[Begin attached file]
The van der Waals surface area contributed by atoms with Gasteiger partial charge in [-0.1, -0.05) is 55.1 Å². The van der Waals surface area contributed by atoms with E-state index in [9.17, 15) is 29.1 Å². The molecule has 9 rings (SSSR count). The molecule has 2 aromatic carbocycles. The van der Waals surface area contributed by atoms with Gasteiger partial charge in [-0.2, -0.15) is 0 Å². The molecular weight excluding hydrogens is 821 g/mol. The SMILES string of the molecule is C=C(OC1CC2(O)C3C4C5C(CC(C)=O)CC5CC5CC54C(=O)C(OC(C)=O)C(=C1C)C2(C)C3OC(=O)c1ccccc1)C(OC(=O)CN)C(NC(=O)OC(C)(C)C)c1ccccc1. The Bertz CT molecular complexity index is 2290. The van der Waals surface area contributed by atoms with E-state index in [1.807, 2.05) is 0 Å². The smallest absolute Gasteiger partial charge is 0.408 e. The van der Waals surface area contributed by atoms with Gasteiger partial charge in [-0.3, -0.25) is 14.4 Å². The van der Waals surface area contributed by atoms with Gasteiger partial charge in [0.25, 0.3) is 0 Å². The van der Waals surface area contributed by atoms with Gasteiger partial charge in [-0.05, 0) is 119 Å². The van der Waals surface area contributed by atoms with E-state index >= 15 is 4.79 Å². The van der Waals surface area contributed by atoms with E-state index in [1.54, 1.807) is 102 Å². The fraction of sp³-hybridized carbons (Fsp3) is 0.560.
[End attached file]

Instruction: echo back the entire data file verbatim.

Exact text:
The van der Waals surface area contributed by atoms with Gasteiger partial charge in [-0.1, -0.05) is 55.1 Å². The van der Waals surface area contributed by atoms with E-state index in [9.17, 15) is 29.1 Å². The molecule has 9 rings (SSSR count). The molecule has 2 aromatic carbocycles. The van der Waals surface area contributed by atoms with Gasteiger partial charge in [-0.2, -0.15) is 0 Å². The molecular weight excluding hydrogens is 821 g/mol. The SMILES string of the molecule is C=C(OC1CC2(O)C3C4C5C(CC(C)=O)CC5CC5CC54C(=O)C(OC(C)=O)C(=C1C)C2(C)C3OC(=O)c1ccccc1)C(OC(=O)CN)C(NC(=O)OC(C)(C)C)c1ccccc1. The Bertz CT molecular complexity index is 2290. The van der Waals surface area contributed by atoms with E-state index in [1.807, 2.05) is 0 Å². The smallest absolute Gasteiger partial charge is 0.408 e. The van der Waals surface area contributed by atoms with Gasteiger partial charge in [-0.3, -0.25) is 14.4 Å². The van der Waals surface area contributed by atoms with Gasteiger partial charge in [0.25, 0.3) is 0 Å². The van der Waals surface area contributed by atoms with Gasteiger partial charge in [-0.05, 0) is 119 Å². The van der Waals surface area contributed by atoms with E-state index >= 15 is 4.79 Å². The van der Waals surface area contributed by atoms with E-state index in [1.54, 1.807) is 102 Å². The fraction of sp³-hybridized carbons (Fsp3) is 0.560.